Strategic Investors-the Good, the Bad, and the Ugly

I had the opportunity to speak on a panel today at the Corporate Venture Capital Summit. There was an interesting crew of speakers representing corporate-related venture activities for companies such as Hitachi, Intel, Nokia, Panasonic, Siemens, and Kodak. While one moderator cited numbers showing that the amount of corporate venture investing in terms of dollars is down 50% from 2000, in my mind, that does not seem that different from the change in the general VC market. While there are less corporate investors today, there are also less VCs. From the 3 panels today, it was very clear that the nature of corporate investing, if I can lump all the different players in one bucket, has changed. Like today’s VC, they are doing less deals. However, the deals that they are doing need to be more strategic and less opportunistic. This means that someone in a product group needs to somehow get behind the company and act as an internal sponsor. This does not mean that a company looking for funding will get a strategic partnership before a financing.

One of the questions I was asked today was how an early stage company can make a strategic investment successful. Here is what I had to say:

1. Show me the revenue-I would rather have an OEM or reseller deal than a strategic investment. Strategic investments do not mean anything if you are not going to generate revenue for your company and for your partner. In addition, when you sign a reseller or OEM contract it means that the hard work has yet to begin-an early stage company has to throw resources behind a partner to make things happen.

2. Go in with your eyes wide open-what is strategic for you may be tactical for your partner. In addition beware of deal terms that may limit your ability to be flexible. These include rights of first refusal, exclusivity, and other non-standard VC terms.

3. A strategic investment is not an exit strategy-in many cases, it could actually limit your exit opportunities as other competitors to the strategic investor may not want to partner with you.

4. Do your due diligence-how successful has your strategic investor been in setting up relationships for other companies, how much juice does the strategic investor have to make things happen?

5. Manage expectations-constant communication between both sides is key to maintain a healthy relationship.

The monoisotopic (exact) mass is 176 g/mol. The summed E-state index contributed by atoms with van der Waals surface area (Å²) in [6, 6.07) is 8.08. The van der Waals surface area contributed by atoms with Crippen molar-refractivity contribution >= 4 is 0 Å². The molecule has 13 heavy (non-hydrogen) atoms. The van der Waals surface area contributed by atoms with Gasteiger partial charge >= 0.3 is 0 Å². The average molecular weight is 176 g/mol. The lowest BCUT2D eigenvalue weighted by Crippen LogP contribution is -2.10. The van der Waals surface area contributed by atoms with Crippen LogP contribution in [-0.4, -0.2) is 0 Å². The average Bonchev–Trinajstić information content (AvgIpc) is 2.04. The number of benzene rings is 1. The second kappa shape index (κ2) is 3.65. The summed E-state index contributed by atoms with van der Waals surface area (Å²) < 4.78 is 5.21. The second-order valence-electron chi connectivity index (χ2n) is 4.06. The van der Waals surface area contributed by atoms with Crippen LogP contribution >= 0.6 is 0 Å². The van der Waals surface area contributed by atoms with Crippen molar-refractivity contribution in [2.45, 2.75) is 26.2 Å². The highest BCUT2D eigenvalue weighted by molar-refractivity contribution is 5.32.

I could go on and on here but I just wanted to highlight a few of my top of mind thoughts. Suffice it to say that looking at the 30+ companies we have funded, partnering with strategics has been a mixed bag. There have been some that have worked out well and others that have not. However, if done right, I do believe that both sides could substantially benefit from a relationship as long as there are real dollars being generated.

Google weighs IPO next year

Yes, this is old news and much anticipated.

Just one word of caution for us venture capitalists and entrepreneurs-let’s not equate this to a return to the mid-to-late 90s IPO boom. According to many investment bankers I have met with, today’s companies, unlike yesterday’s, need to have $10-20mm of revenue a quarter, be profitable now and not in 8 quarters, come from an established and not an emerging sector, and have a valuation based on real earnings and growth and not one on revenue. One additional note-many companies from the bubble era were able to go public 1-2 years from their first round of venture capital. If you assume a 2004 IPO for Google and Salesforce.com, both would have taken 5 years from their first round of venture capital. One can argue that Google could have gone public much earlier, but the point here is that patience is key. If you look at the historical data, subtracting out the bubble period, it traditionally took 4-6 years of development from the first round of venture financing for a company to go public.

Trust me, this is great news for venture capitalists and entrepreneurs, but let’s remember that when and if Google and Saleforce.com go public next year that the world has changed and real earnings and cash flow matter this time.